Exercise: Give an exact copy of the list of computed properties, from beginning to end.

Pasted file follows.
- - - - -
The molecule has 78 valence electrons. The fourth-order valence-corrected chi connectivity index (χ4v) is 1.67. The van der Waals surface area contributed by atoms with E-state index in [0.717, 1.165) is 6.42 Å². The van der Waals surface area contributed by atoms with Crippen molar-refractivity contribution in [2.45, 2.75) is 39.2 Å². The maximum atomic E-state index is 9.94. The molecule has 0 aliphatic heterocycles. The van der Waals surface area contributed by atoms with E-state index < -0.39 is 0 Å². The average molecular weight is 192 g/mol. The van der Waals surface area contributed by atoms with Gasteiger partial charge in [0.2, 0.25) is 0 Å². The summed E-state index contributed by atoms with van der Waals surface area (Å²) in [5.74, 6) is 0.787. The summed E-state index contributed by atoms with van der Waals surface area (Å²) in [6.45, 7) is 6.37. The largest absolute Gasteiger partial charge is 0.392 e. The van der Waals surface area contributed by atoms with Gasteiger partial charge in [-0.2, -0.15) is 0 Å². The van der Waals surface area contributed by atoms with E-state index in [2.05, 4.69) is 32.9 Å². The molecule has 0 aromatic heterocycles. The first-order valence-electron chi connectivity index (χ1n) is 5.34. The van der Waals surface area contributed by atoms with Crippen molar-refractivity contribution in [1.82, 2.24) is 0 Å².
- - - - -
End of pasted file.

The molecule has 78 valence electrons. The fourth-order valence-corrected chi connectivity index (χ4v) is 1.67. The van der Waals surface area contributed by atoms with E-state index in [0.717, 1.165) is 6.42 Å². The van der Waals surface area contributed by atoms with Crippen molar-refractivity contribution in [2.45, 2.75) is 39.2 Å². The maximum atomic E-state index is 9.94. The molecule has 0 aliphatic heterocycles. The van der Waals surface area contributed by atoms with E-state index < -0.39 is 0 Å². The average molecular weight is 192 g/mol. The van der Waals surface area contributed by atoms with Gasteiger partial charge in [0.2, 0.25) is 0 Å². The summed E-state index contributed by atoms with van der Waals surface area (Å²) in [5.74, 6) is 0.787. The summed E-state index contributed by atoms with van der Waals surface area (Å²) in [6.45, 7) is 6.37. The largest absolute Gasteiger partial charge is 0.392 e. The van der Waals surface area contributed by atoms with Gasteiger partial charge in [-0.2, -0.15) is 0 Å². The van der Waals surface area contributed by atoms with E-state index in [2.05, 4.69) is 32.9 Å². The molecule has 0 aromatic heterocycles. The first-order valence-electron chi connectivity index (χ1n) is 5.34. The van der Waals surface area contributed by atoms with Crippen molar-refractivity contribution in [1.82, 2.24) is 0 Å².